December at Rye Harbor and the story of the capsized duck hunters (December 2, 2012)

On my last day in New Hampshire in 2012, Anne and I drove out to the Seacoast to meet Kevin and Leo for some Friendly Toast. Afterwards, the birders went to Odiorne and Rye for some last Northeastern winter birding.

The weather on the coast was cold, gray, and windy. Not great for birds, but we were there. First on the list of photos are a pair of shots of a banded Black-capped Chickadee. Unfortunately, I can’t get a complete read on the band, in looking at a couple shots, I get the sequence “370” which is just about as useless as no numbers at all. Bird bands come in quite a few varieties with different amounts of numbers and letters on them. The silver band seen on the BCCH below is known as a US Fish and Wildlife Service Band, and it has a sequence of numbers much longer than three digits.

 

 

 

 

 

 

 

Moving right along, this next photo shows some of the Razorbills that we saw from Odiorne Point State Park. It is not unusual to see some Razorbills during a winter morning seawatch on the NH coast, but we saw many that morning and it turns out that this season has been something like an irruption year for Razorbill with records down into the Gulf of Mexico! You can read this article for that story:

Razorbills Invade Florida

 

 

 

 

 

 

 

The weather continued to prevent decent photography, and the birds themselves weren’t particularly cooperative anyway, but at Rye Harbor State Park we had some fairly close Snow Buntings, which are always awesome to see. Occasional Bonaparte’s Gulls did fly-bys while a variety of sea ducks distantly swam-by.

 

 

 

 

 

 

 

 

Finally we lucked out when a flock of Purple Sandpipers flew in! PUSA have held a special place in my heart since the first days I started pointing cameras at birds. Realizing that birds are cool, but not knowing much more than that, I took my new original Canon Digital Rebel to the seacoast and happened upon some birds that I identified as “Sandpipers.” A group of Sandpipers were sitting on Pulpit Rocks with the waves crashing in. Each time a wave broke on the rocks, the group of birds jumped up and fluttered back down. Thinking this was cool, I snapped some shots and submitted them to the Canon Digital Rebel photo contest and placed. Despite having won an award and prize, I wasn’t curious enough to look into the birds further and to determine their species – I may not have realized that there were multiple Sandpiper species. As I write this, it’s nearly midnight in Phoenix and I hear the Killdeer calling to each other in the nearby grassy field…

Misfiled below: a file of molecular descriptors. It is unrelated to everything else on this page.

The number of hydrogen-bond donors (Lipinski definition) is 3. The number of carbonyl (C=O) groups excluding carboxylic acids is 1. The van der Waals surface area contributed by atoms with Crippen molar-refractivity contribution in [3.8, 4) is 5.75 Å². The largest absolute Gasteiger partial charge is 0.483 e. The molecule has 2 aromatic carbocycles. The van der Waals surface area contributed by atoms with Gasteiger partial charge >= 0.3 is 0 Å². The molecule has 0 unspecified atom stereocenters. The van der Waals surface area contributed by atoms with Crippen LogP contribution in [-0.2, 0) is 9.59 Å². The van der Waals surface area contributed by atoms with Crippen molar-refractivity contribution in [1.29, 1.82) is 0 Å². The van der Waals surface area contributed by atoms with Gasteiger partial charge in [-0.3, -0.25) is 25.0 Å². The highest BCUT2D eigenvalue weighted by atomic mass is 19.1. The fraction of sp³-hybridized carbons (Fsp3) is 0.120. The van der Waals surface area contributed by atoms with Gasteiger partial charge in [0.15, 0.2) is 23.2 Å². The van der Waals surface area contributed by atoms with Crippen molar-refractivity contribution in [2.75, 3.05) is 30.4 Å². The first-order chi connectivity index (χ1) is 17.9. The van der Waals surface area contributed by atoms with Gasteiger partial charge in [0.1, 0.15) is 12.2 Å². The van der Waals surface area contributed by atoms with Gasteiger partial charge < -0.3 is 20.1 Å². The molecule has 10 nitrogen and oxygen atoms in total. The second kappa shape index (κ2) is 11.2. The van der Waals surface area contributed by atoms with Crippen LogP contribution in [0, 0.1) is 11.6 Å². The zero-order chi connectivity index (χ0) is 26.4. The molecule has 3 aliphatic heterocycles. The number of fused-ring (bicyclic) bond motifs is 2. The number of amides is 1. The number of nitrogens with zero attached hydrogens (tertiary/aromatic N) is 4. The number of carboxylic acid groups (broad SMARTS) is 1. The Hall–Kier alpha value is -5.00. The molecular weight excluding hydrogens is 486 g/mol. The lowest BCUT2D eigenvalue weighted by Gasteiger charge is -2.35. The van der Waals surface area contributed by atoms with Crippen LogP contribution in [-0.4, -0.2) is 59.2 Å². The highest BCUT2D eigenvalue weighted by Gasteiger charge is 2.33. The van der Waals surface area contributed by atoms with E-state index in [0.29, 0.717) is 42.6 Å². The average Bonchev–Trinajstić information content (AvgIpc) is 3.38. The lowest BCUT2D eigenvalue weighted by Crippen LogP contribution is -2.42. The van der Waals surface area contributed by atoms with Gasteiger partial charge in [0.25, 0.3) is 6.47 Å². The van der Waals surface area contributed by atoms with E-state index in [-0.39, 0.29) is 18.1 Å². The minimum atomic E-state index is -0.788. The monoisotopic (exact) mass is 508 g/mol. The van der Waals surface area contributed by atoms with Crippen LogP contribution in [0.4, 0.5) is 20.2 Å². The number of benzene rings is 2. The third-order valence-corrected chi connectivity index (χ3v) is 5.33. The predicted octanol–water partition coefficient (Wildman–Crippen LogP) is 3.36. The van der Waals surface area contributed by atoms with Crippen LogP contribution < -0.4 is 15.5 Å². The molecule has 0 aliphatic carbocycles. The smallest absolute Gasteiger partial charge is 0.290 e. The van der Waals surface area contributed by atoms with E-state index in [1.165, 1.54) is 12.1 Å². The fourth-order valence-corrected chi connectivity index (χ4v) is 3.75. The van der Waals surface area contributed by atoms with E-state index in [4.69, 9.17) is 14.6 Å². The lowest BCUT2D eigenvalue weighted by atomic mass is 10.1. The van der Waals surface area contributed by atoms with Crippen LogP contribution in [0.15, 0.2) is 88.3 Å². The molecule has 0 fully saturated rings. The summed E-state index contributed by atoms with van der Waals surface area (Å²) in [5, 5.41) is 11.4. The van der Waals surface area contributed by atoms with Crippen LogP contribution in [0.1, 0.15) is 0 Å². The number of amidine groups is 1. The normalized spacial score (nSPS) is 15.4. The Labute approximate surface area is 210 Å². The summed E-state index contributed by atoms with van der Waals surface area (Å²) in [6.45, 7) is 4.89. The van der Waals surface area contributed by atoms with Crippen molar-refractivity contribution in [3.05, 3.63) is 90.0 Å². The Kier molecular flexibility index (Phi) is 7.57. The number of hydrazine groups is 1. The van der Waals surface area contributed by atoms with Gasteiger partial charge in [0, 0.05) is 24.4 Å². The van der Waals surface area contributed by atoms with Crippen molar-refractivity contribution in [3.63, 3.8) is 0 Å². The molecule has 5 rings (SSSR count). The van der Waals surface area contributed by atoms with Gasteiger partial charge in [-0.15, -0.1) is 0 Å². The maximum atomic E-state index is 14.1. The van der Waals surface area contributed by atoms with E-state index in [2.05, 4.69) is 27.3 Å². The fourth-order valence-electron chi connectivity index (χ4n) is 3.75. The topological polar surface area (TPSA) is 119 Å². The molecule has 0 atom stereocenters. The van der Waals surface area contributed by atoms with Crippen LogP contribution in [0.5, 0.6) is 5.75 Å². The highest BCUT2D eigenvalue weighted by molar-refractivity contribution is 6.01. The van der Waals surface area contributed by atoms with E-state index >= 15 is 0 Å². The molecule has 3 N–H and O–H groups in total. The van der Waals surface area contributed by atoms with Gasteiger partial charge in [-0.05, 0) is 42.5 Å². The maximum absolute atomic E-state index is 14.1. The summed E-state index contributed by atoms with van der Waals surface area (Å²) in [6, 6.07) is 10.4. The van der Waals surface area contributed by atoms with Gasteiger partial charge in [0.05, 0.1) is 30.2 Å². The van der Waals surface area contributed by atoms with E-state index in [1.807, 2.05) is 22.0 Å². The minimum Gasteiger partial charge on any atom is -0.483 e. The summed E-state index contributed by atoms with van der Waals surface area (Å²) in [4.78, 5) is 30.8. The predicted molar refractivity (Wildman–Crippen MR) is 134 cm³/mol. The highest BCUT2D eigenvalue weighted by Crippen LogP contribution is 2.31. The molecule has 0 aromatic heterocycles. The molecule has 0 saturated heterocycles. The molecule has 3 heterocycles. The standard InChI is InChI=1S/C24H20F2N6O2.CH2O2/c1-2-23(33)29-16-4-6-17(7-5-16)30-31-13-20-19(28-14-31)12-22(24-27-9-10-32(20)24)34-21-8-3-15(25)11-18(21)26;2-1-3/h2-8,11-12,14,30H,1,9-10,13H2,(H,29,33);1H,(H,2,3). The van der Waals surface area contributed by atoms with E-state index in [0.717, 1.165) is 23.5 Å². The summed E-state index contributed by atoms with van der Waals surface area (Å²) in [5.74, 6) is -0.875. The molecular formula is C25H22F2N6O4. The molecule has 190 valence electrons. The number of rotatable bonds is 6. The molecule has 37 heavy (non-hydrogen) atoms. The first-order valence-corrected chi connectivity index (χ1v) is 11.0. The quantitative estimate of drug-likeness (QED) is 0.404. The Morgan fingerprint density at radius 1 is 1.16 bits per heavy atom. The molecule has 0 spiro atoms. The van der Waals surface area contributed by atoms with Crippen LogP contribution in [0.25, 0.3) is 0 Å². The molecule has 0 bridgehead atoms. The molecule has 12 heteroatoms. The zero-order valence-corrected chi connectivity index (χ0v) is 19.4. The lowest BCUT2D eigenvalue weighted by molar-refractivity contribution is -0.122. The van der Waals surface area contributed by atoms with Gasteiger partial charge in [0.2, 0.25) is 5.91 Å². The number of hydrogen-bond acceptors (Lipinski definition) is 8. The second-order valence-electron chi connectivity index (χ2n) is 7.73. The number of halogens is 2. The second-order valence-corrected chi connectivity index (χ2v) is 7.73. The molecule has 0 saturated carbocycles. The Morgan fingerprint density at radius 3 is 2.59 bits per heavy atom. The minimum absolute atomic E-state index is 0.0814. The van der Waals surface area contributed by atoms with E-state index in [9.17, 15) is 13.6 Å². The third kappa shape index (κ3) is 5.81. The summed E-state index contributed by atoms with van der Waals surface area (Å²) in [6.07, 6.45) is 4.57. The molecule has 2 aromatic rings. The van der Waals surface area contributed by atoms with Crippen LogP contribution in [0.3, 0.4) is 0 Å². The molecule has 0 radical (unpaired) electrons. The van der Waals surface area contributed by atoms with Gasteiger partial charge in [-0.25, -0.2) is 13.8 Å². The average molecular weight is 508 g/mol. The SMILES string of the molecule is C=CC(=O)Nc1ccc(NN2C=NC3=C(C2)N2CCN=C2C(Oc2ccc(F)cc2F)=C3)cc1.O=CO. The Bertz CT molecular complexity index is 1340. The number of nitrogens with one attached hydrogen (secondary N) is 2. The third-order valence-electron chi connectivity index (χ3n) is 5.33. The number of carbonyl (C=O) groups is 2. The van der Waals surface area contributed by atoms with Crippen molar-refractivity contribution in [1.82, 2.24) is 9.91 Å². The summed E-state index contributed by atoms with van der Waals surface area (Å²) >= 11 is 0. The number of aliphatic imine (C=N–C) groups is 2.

While shooting the PUSA, Anne began yelling and waving to me from further along the shore. I couldn’t hear her, but she gestured towards the sea. As she persisted, I became irritated and thought “yes, I know there are Purple Sandpipers on the rocks – I’m shooting them now!”

She persisted. I walked over to her and she explained that a couple of duck hunters in a canoe had capsized off the jetty ahead – they might need help. “Call 9-1-1” she told me.

Calling 9-1-1 would have been the right move at this point, but then I thought about how expensive 9-1-1 could be with the ambulance and firetruck and police and hospital bills and doctors etc… “Let’s get closer and see if they really need help – they might be able to take care of themselves.”

Long story short: these two guys capsized while shooting at a Long-tailed Duck. They were both suffering from hypothermia, one worse than the other, but the guy in better shape was doing his best to keep his buddy’s spirits up. I’m proud to say that Anne totally knew what to do and I listened the second time she told me to call 9-1-1. Leo ran back to his car to get it warming up. Anne helped direct the hunters, clinging to their canoe, towards a safe landing spot on the harborside of the Rye Harbor jetty. We helped them pull them up onto the rocks as one remarked that he was already starting to warm up (a very bad sign) and Anne quickly got them bundled-up in our jackets as the ambulance arrived back at the parking lot. Despite being a little out of it, the more hypothermic hunter managed to hang on to his rifle all the way back to the jetty.

“Be careful, it’s loaded” he said as he handed it over to Anne who placed it up on the jetty. Once his wet clothes were off and he was dressed in Anne’s down jacket, he walked over to the rifle and carefully unloaded it. He then walked very carefully if unsteadily along the jetty to the waiting emergency crews.

If anybody knows the identity of these guys, they asked me to take their photo and I’d be happy to send it along…

 

 

 

 

 

 

 

 

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